Carolyn L. Higgins – Contributing Writer
When a problem arises, some people are thwarted by the challenge. However, creative minds perceive an opportunity. Led by STEM Coordinator Jennifer Love, that’s exactly how Macon County Schools (MCS), community partners, area industry leaders, Macon County Commissioners and sponsors resolved a space issue for STEM’s after school program. Setting a great example, they modeled the STEM (Science, Technology, Engineering and Math) mission statement: “creating a community of problem solvers to lead Macon County into the future” ; and the “Why” statement: “To empower students to think critically about issues facing our community and problem solve real solutions so that our home (local to global) will thrive and adapt to a continually changing world.”
Their collaborative efforts led to the school board’s approving Love’s request to pursue space and funding for several STEM programs; Tommy Jenkins and the Macon County Economic Development Commission (EDC) donating space at the Macon County Industrial Park; and the commissioners approving the transaction. EDC checked with their original lender and found they were past the 20-year period to enforce certain requirements, and this cleared the way to sign a lease with MCS. EDC Director Jenkins noted that STEM is related to economic development.
“We’ve been working for a while with the STEM program of Macon County public schools,” said Jenkins at the Aug. 14 Commissioners’ meeting. “We have some space available that they can use for their activities, particularly their robotics program. We are clear to sign a lease with them [just for use of the building]. They won’t be paying any rent, and it is about 1,100 square feet.”
At the Aug. 21 board meeting, MCS was set to review the lease and discuss funding the anticipated $50 monthly utility bill.
“The space will be used for this next school year for the Franklin Makin’ Bots team that is a high school robotics team and TekTone has been gracious in allowing us to use a space in their new facility,” said Love. “But last year we discovered very quickly that using drills and saws in their conference room is not . . . conducive to working on this robot. Our team has grown from 15 students to 25 to 30 students, so we need a little bit larger space.”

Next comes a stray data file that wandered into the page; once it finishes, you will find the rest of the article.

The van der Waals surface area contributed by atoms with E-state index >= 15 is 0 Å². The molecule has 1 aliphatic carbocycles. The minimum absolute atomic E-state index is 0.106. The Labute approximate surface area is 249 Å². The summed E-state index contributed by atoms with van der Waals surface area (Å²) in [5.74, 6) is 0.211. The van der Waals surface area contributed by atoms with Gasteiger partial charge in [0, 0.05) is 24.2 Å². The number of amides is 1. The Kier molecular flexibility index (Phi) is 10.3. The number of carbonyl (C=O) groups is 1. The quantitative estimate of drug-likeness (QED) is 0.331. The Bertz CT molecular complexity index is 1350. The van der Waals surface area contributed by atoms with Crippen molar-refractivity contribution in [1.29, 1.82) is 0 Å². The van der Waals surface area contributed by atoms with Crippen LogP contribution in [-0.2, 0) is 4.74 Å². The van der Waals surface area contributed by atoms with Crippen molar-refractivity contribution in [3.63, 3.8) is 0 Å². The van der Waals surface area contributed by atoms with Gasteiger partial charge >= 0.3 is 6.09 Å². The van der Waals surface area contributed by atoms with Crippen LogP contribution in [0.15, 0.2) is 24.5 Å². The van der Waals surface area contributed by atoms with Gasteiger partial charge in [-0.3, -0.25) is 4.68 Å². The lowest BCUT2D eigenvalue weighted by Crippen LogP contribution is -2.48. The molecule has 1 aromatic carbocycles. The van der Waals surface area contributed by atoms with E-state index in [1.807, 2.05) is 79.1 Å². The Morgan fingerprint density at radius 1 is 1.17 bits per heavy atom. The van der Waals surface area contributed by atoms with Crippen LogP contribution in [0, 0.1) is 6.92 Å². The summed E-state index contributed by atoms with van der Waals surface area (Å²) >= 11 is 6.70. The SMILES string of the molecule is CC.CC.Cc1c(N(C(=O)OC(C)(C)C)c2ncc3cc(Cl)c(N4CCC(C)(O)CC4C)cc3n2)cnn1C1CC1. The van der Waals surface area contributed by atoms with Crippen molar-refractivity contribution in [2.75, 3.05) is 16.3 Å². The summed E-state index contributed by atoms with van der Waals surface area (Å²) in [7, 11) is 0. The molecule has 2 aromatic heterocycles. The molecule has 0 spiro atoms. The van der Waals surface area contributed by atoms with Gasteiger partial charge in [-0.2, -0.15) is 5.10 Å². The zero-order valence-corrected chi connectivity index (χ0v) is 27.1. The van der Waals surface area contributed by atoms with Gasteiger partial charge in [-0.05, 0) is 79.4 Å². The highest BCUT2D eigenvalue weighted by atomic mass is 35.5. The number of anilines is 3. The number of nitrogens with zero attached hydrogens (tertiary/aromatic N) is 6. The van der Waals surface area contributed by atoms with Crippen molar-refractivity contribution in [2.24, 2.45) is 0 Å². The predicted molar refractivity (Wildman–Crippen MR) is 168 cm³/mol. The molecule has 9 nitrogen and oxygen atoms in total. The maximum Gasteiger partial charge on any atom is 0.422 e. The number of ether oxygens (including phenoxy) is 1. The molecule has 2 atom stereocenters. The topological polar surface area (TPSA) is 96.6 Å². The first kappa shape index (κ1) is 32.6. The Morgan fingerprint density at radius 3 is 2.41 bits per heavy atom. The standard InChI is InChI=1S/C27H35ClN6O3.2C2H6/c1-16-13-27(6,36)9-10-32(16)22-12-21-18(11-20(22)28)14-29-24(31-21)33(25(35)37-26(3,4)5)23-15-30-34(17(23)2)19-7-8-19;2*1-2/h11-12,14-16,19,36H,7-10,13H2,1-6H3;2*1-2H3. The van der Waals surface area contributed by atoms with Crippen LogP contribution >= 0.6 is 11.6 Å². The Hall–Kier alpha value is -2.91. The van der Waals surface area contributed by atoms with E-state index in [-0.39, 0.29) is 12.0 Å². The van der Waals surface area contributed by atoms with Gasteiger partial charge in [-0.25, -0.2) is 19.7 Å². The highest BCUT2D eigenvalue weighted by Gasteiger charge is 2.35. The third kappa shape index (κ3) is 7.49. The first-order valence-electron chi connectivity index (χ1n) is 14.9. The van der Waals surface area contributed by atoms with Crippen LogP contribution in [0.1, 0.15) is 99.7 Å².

Love is also excited about the after school drone program funded in part by the Golden Leaf Foundation Grant which expires in December. The focus of the Golden Leaf Foundation grant is 6th to 12th grade because it is looking specifically at STEM as a pathway to careers in the region. Because of the intermediate school, they let Love “bump it down to fifth grade.”
The drones, curriculum, materials and supplies are sitting in Love’s office ready for their new home. MCS School Superintendent Chris Baldwin and Love were among those touring the space Monday with Lowe’s to begin planning construction of the robotics and drones workshop. Lowe’s has awarded their Helping Hands grant for this cycle.
“I’m excited about the drones because I do see a lot of areas of application for that,” said Love. “Duke Energy might be able to hire you to inspect new poles they are putting outside. If somebody gets lost on the Appalachian trail, you can put a heat sensor on a drone and fly it over the trail and locate them by the heat signature of the person. There is just so much – looking at crops – pest control, and fire fighting. Taking that technology and figuring out ‘well, what do I like to do, and how can I make what I enjoy doing into a job or career?’”
“We are trying to look at business and industry in our community and find ways that we can provide extra opportunity and training for students in the community,” said Love. “So, some of the stuff is more “teckie” such as robotics and drones, but everything that I try to choose for an after school exploration, whether it be a field trip during the day or any kind of grants that we accept, hopefully can connect to a career in our region. My focus has been career fairs, after school enrichment experiences, STEM-E Clubs and implementing the professional development needed to build our STEM foundation in the classroom.”